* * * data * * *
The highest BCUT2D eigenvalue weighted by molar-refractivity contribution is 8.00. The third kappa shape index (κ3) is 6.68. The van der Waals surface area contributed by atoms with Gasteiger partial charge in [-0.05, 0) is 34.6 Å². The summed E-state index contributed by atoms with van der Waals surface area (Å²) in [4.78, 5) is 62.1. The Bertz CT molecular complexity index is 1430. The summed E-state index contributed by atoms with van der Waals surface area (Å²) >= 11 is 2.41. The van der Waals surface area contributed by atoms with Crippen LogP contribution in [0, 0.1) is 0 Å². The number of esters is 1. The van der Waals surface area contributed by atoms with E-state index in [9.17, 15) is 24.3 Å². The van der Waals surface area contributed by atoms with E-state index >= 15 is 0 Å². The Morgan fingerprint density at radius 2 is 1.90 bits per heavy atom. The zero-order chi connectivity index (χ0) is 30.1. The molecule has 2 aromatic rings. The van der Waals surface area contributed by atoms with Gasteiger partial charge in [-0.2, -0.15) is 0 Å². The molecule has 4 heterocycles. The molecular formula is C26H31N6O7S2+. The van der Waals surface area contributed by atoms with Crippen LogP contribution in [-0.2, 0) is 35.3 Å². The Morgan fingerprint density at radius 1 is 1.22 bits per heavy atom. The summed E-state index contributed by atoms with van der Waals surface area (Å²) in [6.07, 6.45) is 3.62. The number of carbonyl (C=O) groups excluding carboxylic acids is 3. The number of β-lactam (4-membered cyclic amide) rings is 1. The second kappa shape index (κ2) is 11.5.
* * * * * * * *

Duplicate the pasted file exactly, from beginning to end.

The highest BCUT2D eigenvalue weighted by molar-refractivity contribution is 8.00. The third kappa shape index (κ3) is 6.68. The van der Waals surface area contributed by atoms with Gasteiger partial charge in [-0.05, 0) is 34.6 Å². The summed E-state index contributed by atoms with van der Waals surface area (Å²) in [4.78, 5) is 62.1. The Bertz CT molecular complexity index is 1430. The summed E-state index contributed by atoms with van der Waals surface area (Å²) >= 11 is 2.41. The van der Waals surface area contributed by atoms with Crippen LogP contribution in [0, 0.1) is 0 Å². The number of esters is 1. The van der Waals surface area contributed by atoms with E-state index in [9.17, 15) is 24.3 Å². The van der Waals surface area contributed by atoms with E-state index >= 15 is 0 Å². The Morgan fingerprint density at radius 2 is 1.90 bits per heavy atom. The zero-order chi connectivity index (χ0) is 30.1. The molecule has 2 aromatic rings. The van der Waals surface area contributed by atoms with Gasteiger partial charge in [-0.2, -0.15) is 0 Å². The molecule has 4 heterocycles. The molecular formula is C26H31N6O7S2+. The van der Waals surface area contributed by atoms with Crippen LogP contribution in [-0.2, 0) is 35.3 Å². The Morgan fingerprint density at radius 1 is 1.22 bits per heavy atom. The summed E-state index contributed by atoms with van der Waals surface area (Å²) in [6.07, 6.45) is 3.62. The number of carbonyl (C=O) groups excluding carboxylic acids is 3. The number of β-lactam (4-membered cyclic amide) rings is 1. The second kappa shape index (κ2) is 11.5.